Leave a comment
July 8, 2014 by AllKnol
For some, the FIFA World Cup needs no introduction; Brazilian flair, German resilience and Spanish tiki-taka dominance. Most of the globe is getting excited for the 2014 FIFA World Cup in Brazil this summer, but for those of you who haven’t yet felt the magic of the World Cup, here’s a look through some of it’s history, so you can start feeling the magic, too.
The world’s first international football competition was staged at the 1920 Summer Olympics, held in and won by, Belgium. The competition continued within the Olympics during 1924 and 1928, and due to it’s success FIFA (Fédération Internationale de Football Association), decided to stage its own international football competition outside of the Olympics. Uruguay were currently two-time world champions having won the Olympic competition in 1924 and 1928, and to celebrate their centenary of independence, FIFA named Uruguay as the host for the first inaugural World Cup tournament in 1930. In the final match, Uruguay defeated Argentina 4-2 in front of a crowd of 93,000 people in Montevideo, becoming the first nation to win the FIFA World Cup.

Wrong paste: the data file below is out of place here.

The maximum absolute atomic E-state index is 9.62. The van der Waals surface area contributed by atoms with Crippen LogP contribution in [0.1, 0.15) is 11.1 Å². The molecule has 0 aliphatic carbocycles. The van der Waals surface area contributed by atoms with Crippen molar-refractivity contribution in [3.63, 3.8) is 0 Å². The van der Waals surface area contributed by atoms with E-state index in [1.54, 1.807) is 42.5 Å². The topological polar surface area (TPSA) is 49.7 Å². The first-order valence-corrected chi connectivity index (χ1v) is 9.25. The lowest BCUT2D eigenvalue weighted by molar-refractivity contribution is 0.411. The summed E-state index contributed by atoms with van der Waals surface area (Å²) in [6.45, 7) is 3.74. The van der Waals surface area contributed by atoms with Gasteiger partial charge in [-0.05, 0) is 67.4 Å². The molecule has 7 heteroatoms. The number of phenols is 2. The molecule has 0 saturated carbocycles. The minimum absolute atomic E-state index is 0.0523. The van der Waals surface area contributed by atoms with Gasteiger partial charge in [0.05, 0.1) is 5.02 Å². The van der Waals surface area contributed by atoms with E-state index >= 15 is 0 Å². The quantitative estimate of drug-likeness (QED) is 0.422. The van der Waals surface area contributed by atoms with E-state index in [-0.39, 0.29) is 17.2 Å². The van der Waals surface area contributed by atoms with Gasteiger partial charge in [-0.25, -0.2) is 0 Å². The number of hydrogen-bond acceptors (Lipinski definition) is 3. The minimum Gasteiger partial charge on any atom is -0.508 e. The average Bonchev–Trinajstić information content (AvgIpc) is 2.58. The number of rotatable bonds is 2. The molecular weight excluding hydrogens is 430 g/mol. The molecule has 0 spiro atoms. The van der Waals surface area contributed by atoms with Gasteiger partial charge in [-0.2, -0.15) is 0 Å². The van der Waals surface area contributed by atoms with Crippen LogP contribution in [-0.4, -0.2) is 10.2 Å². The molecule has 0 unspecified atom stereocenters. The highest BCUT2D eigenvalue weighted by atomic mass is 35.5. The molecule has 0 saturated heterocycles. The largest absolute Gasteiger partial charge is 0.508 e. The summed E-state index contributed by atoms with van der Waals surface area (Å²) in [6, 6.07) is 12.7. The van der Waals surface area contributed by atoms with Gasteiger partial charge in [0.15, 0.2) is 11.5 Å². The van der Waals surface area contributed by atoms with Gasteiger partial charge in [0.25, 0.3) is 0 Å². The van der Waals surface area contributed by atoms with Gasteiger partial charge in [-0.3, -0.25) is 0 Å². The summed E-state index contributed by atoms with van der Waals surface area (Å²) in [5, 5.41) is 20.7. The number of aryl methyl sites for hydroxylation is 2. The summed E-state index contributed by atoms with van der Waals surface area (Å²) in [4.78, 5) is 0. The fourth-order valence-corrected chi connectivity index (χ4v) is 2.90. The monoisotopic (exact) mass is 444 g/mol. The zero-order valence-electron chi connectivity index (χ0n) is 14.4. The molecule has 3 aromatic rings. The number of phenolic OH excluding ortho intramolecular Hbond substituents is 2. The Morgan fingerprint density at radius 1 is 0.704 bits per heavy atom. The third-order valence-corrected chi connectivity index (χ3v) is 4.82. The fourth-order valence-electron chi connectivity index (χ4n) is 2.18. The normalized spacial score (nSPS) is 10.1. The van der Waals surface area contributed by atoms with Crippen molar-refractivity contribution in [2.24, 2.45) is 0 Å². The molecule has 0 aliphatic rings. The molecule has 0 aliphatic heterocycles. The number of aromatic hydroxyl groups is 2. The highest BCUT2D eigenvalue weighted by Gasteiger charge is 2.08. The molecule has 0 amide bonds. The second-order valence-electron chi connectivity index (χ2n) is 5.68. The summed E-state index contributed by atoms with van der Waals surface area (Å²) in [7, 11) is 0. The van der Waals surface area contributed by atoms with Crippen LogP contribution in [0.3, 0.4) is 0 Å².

The most successful country in World Cup history are Brazil, having claimed the trophy five times in 1958, 1962, 1970, 1994 and 2002. Brazil is widely held as the greatest nation to ever play the game, and as the saying goes, “England invented it, Brazil perfected it.”
Italy has won the second highest number of World Cup titles with four, in 1934, 1938, 1982 and 2006, the most of any European country. Next is Germany with three titles, in 1954, 1974 and 1990. Uruguay (1930 and 1950) and Argentina (1978 and 1986) have won two each. Traditionally competitive at football on a world stage England (1966), France (1998) and Spain (2010) have all claimed only one each.
Countries who have won the FIFA World Cup display their success with a gold star for each World Cup title, placed proudly above their nations badge on their international football shirt.
Since the 1930 FIFA World Cup the competition continued to grow, extended to 24 teams in 1982 and then to 32 in 1998. A record 204 teams entered the 2010 FIFA World Cup qualification rounds, all vying for a place in the biggest football competition on earth and for a chance to win the coveted Jules Rimet trophy. Named after the French football administrator and third president of FIFA, the Jules Rimet World Cup Trophy has its own rich vein of history and myth.
During World War II, the trophy was held by Italy, winners in 1938. Ottorino Barassi, the Italian vice-president of FIFA, secretly transported the trophy from a bank in Rome and hid it in a shoe box under his bed to prevent it from being stolen by the Nazis.
However, the trophy was stolen from Westminster Central Hall in England where it was being exhibited prior to the 1966 World Cup there. Although heavily guarded around the clock, the trophy was lifted from its cabinet and discovered missing by a security guard on his circuit on 20th March. It was later found by an unexpected duo — local civilian David Corbett and his dog ‘Pickles’ on March 27th, when the dog sniffed it out under a suburban hedge outside Corbett’s house.